That’s a pretty good combination.

The Phillies also got perhaps their closer of the future in 6’7″ Aumont. Aumont is 20-years-old and was the Mariners’ first-round pick (11th overall) in 2007.

Aumont struggled a little bit when he was promoted to Double-A in 2009 giving up 21 hits and 11 walks in 17.2 IP.

Aumont did strike out 24 in those 17.2 innings, so his stuff was still there. If Aumont impresses in spring training he could find himself in the Phillies’ bullpen in 2010.

Gillies was rated as the fastest baserunner in the Mariners’ farm system by Baseball America in 2009. He has stolen 80 bases in 235 career minor league games.

Gillies is 20-years-old and has a .321 average and .419 OBP in 3 minor league seasons.

Ramirez was the 5th ranked prospect in the Mariners’ system heading into 2009 by Baseball America. Since signing with the Mariners in 2006, Ramirez has given up more hits/9 each year he has been in the minors.

He has a career 4.12 ERA in four minor league seasons and projects as a relief pitcher.

This trade is a perfect example of why the Phillies have become one of the premier teams in baseball. They trade prospects, they get prospects back. They trade star players and they get star players back.

The Phillies not only make trades so they can win now, but win for the future as well.

And do you know who is going to benefit the most from this trade from a Phillies’ perspective? Cole Hamels.

Remember, Halladay turned AJ Burnett into a complete pitcher. I foresee him doing the same thing with Hamels. Look for Hamels to have a big year in 2010.

Why Toronto Made This Trade: Plain and simple, the Blue Jays had to trade Halladay.

The longer the Blue Jays held on to Halladay, the less they were going to get. If the Blue Jays held on to Halladay until the July 31st trading deadline, they probably would have gotten 10 cents on the dollar.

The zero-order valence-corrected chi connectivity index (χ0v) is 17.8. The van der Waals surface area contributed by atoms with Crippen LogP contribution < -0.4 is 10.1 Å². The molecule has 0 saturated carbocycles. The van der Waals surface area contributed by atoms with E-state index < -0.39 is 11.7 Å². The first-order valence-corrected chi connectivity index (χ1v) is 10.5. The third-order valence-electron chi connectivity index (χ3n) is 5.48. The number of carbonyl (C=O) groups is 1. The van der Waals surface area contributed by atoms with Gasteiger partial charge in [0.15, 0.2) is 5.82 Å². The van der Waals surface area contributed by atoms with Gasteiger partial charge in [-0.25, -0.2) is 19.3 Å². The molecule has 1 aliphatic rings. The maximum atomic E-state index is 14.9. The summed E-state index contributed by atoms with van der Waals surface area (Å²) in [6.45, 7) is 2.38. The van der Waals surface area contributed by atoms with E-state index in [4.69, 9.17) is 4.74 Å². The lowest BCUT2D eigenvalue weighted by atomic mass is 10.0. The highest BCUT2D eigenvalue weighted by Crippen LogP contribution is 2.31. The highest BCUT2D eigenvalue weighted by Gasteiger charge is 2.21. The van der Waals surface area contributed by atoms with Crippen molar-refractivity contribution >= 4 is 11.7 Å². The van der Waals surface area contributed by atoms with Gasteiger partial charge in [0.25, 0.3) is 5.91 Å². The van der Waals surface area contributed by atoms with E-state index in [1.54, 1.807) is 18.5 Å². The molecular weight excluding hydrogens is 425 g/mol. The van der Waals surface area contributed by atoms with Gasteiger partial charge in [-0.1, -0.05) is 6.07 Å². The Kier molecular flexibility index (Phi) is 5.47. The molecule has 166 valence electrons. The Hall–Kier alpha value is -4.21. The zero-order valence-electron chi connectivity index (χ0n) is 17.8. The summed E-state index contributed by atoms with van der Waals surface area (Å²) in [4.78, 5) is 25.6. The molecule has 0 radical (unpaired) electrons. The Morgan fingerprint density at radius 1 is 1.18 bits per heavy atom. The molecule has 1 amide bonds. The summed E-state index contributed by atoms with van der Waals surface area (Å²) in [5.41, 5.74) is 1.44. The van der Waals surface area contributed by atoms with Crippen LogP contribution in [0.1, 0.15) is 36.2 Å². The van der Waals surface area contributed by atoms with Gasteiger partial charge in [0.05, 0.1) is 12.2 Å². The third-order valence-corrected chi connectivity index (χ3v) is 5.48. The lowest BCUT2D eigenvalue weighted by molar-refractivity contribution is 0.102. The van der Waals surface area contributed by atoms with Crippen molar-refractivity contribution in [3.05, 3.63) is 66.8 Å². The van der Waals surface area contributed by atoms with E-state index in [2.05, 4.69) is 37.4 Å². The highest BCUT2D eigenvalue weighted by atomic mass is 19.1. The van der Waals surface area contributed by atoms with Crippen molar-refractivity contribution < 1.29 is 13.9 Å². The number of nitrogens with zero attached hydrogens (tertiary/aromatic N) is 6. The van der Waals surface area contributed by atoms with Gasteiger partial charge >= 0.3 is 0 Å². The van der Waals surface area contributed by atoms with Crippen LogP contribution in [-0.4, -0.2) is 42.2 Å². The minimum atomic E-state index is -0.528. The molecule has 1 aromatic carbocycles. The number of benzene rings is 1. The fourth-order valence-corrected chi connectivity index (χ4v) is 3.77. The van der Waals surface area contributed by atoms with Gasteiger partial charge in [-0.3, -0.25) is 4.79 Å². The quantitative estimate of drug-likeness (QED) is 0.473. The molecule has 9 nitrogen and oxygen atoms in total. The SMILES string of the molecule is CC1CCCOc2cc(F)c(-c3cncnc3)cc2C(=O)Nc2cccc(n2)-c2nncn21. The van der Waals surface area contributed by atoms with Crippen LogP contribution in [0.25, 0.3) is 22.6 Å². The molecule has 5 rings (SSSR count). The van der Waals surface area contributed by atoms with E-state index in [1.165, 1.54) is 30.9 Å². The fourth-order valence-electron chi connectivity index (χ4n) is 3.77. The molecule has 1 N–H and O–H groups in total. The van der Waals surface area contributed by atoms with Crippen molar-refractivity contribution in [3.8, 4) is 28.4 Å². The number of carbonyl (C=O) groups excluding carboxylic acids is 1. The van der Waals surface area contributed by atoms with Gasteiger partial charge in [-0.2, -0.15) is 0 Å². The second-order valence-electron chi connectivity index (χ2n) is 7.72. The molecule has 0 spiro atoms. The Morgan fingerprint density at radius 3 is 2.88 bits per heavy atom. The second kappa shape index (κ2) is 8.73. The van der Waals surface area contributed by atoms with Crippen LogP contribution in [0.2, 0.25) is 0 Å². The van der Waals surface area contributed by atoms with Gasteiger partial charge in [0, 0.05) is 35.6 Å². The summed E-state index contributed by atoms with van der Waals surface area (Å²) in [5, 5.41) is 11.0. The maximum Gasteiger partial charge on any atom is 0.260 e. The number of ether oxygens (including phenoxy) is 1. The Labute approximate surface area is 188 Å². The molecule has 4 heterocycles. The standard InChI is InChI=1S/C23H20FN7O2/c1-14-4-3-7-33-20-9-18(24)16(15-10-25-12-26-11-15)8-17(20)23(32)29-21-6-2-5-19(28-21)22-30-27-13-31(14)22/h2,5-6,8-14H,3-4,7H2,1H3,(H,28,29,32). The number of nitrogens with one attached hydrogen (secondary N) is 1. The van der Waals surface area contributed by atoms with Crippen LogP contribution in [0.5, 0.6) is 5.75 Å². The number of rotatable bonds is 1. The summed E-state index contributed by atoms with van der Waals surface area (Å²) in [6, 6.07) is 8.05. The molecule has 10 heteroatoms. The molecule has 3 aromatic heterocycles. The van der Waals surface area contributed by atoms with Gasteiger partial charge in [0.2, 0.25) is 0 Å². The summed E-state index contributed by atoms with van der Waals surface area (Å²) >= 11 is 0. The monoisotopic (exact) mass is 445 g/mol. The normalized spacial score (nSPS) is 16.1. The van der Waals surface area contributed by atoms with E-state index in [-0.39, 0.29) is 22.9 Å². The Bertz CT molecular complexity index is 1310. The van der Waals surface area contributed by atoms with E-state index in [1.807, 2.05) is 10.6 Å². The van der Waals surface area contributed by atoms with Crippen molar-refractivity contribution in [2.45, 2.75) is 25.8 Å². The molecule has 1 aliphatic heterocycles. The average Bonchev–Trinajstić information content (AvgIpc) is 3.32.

The Blue Jays were able to land one of the best pitching prospects in the game in 22-year-old Kyle Drabek. Drabek, the son of former major league pitcher Doug Drabek is projected to be a front-line starting pitcher in the major leagues.

In four minor league seasons, Drabek has a 3.70 ERA and an impressive 1.26 WHIP.

The Blue Jays also were able to get the catching prospect they wanted in D’Arnaud. The 20-year-old D’Arnaud was the Phillies’ first-round pick in 2007.

He has struggled some at different levels in the minors, but in 2009 D’Arnaud hit 13 home runs in 126 games at Single-A Lockwood.

I like the move by the Blue Jays of getting Wallace from the A’s. The Blue Jays already are set in the outfield for the future with Adam Lind, Vernon Wells, and Travis Snyder so they really didn’t need Michael Taylor, who they acquired from the Phillies.

Wallace fills a need at first base for the Blue Jays. Wallace, who was traded to the A’s from the St. Louis Cardinals in the Matt Holliday trade hit .302 with nine home runs in the hitter friendly Pacific Coast League in 2009.

The trade for Wallace most likely means Lyle Overbay has played his last game as a Blue Jay.

Why The Mariners Made This Trade: If you are Mariners’ GM Jack Zduriencik you say to yourself “I can get one of the best pitchers in the game without giving up my top, top prospects–where do I sign?”

Lee gives the M's a solid 1-2 punch

Did the Mariners give up some good prospects? Sure they did. But they were able to get Lee and not give up SS Carlos Truinfel, OF Michael Saunders, or OF Dustin Ackley.

Lee, along with Felix Hernandez give the Mariners perhaps the best one-two punch in the American League. For one year and $9 million, Lee was certainly worth this trade for the Mariners.

Why The A’s Made This Trade: The A’s already had Daric Barton, Chris Carter and Jake Fox on the 40-man roster as first baseman. What the A’s need is a power hitting outfielder.

Enter Michael Taylor.

The 24-year-old Taylor is a man beast. He hits for average, power, he can run, and knows how to work the count–a lethal combination

In 116 games in 2009 between Double-A and Triple-A, Taylor hit .320 with 20 home runs, 21 stolen bases, and a .944 OPS. He will have a chance to win a starting outfield spot for the A’s in 2010.

I think if I was to give out grades for this trade it would go something like this:

Mariners – A

Phillies – B+

Blue Jays – B-…Giving $6 million to the Phillies is comical.

A’s – B

It will be really fascinating to look back on this trade five years from now. Of course, I will be here to write about it.

You can follow The Ghost of Moonlight Graham on Twitter @ theghostofmlg

Someone Failed A Phsyical In The Big 4-Team Trade